I’ve been away for a romantic weekend with my dear husband. These tend to be times when we get clear together, making plans, setting choices, questioning our choices and patterns… While much of our exploration on this particular weekend has been around financial planning, the core lesson I’m bringing home is about striving to live within our means.
Ok, let’s start by conjuring up images of what it means to live beyond our means: Reckless and extravagant spending, no limits, whim as the primary determinate of spending rather than pure need… The notion of “means” I’m exploring, however, goes far beyond our family finances.
While the finances part of this is essential, for me, right now, it’s all about our “means of energy and time, and how we spend them. A friend brought this idea of living within our means up recently and I just can’t stop thinking about it as I go through my days. I put So much energy into living within my means financially – why is it so hard to hold those boundaries for myself when it comes to energy & time?
When I look at my life I see a lot of roles – mother of two growing boys, wife, 4 businesses to run, caretaker to a 5 acre farm with roughly 40 chickens, one cow, a baby water buffalo, and a cat, and the rather lofty goal of meeting 80% of our family food needs from our own land through year-round gardens, animals, and extensive food preservation.
Where do the “means” of time and energy fit into all of this? None of the above is even possible if I am too drained to function in a healthy way. A big part of it is knowing when to say “no” and “this is enough”. It’s letting go of the extraordinarily high expectations I have of myself and being comfortable with something that is less than my ideal, yet in all likelihood more than good enough.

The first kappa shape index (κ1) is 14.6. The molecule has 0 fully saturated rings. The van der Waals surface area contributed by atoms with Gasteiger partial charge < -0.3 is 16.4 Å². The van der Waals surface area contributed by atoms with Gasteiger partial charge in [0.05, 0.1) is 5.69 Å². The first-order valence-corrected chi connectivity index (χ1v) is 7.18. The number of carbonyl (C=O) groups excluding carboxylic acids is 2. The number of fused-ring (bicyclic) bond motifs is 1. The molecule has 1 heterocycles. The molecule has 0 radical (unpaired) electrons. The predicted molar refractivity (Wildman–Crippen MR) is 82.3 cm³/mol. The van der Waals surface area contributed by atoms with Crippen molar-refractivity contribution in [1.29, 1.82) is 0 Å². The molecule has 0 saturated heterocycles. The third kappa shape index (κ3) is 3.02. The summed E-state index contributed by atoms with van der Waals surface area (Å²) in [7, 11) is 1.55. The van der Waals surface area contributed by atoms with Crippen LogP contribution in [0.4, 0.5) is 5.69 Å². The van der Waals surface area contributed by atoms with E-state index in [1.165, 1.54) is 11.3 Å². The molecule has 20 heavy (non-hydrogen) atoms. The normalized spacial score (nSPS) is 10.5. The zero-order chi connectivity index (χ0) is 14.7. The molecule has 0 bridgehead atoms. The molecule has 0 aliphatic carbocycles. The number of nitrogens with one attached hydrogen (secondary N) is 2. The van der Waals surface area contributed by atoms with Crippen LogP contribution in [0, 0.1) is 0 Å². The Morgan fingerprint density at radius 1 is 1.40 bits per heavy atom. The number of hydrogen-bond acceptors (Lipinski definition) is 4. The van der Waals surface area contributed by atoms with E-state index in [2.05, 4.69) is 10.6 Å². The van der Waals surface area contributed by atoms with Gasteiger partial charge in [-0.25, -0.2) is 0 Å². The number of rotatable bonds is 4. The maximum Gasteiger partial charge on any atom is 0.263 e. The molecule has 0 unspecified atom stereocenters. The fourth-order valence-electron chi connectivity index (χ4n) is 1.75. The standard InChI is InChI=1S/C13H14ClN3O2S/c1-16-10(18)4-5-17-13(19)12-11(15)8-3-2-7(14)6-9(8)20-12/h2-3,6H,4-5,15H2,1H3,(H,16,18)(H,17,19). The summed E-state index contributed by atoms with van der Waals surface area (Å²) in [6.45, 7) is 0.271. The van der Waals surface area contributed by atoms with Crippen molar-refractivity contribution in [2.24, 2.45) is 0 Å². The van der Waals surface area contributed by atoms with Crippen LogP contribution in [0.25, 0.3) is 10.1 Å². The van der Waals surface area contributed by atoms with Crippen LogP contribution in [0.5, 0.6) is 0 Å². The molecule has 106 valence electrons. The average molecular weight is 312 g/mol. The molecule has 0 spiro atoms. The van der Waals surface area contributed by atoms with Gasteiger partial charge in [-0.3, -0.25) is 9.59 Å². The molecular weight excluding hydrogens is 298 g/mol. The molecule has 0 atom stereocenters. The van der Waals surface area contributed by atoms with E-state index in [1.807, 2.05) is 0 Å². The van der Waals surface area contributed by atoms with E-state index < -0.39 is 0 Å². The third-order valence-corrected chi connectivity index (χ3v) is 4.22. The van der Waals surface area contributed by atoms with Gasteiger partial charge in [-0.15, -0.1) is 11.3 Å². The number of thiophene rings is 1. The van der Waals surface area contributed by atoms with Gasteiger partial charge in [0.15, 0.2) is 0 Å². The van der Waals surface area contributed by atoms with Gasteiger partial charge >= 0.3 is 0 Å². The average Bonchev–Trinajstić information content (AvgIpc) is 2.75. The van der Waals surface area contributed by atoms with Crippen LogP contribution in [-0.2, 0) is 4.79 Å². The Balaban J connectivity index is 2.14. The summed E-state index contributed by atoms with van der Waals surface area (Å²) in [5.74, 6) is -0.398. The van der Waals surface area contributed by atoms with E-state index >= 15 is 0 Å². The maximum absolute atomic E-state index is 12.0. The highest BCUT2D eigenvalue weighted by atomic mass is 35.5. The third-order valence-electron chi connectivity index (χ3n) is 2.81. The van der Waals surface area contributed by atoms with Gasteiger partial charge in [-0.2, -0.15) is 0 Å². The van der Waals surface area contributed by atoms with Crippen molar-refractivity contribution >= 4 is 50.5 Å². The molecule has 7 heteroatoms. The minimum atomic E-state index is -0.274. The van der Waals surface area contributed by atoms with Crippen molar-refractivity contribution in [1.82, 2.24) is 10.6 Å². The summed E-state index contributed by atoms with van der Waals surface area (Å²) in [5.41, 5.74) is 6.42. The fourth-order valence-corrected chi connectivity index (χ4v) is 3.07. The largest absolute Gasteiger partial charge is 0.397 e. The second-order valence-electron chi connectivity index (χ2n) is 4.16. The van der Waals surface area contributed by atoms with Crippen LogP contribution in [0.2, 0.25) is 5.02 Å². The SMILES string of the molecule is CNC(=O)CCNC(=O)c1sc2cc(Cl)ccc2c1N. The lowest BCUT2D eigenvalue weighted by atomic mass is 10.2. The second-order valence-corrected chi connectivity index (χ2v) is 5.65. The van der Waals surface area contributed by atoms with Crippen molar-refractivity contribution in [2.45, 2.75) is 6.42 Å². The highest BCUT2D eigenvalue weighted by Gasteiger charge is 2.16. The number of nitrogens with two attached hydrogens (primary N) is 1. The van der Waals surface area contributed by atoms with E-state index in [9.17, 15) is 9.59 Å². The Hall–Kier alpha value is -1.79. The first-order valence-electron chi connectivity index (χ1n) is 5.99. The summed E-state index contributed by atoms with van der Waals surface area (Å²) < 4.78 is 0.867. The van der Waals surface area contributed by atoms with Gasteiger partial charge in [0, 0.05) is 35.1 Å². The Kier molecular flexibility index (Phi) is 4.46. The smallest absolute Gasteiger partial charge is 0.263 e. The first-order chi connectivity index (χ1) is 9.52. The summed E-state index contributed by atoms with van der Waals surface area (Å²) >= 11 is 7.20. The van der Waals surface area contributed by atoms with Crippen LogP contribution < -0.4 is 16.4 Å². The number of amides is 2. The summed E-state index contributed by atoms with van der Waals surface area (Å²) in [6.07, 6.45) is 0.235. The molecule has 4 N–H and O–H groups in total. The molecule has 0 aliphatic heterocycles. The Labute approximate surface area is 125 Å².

Here are a few of my ideas so far – I welcome your ideas, or examples from your own life:
1. I’ve put on a far back burner a few work projects that I’ve been feeling guilty about not completing. Clearly, they are not a priority right now, so it’s time for me to respect that.
2. Frankly, preserving enough food for the winter has led me to question more than a few times what “enough” is – maybe 3 jams per month should be enough – instead of 5… To help answer this question, I’ve devised a new food tracking system organizing all our preserved food by month instead of type so we can see exactly what we end up using each month and how much we should make in 2012. And I suppose that the very fact that we’ve designed a spreadsheet should indicate to you how over the top we are – sigh…
3. Maybe it’s about planting more onions and potatoes, and less of the beans that need constant picking and canning…
4. I’ve made a work schedule for myself that includes a few blocks for creative time (I always seem to be too tired at night for this) and fitness. It adds up to a good 35 hours of work per week, but if it works my hope is that work time will feel more energized and focused because other needs are also being met.
This may be sounding like a dreadfully functional weekend away. Schedules? Food tracking systems? Garden planning? Fear not, we also enjoyed all of the wonderful things you might anticipate a couple doing on a weekend away from their children. Besides, I assure you – excel spreadsheets can be very exciting….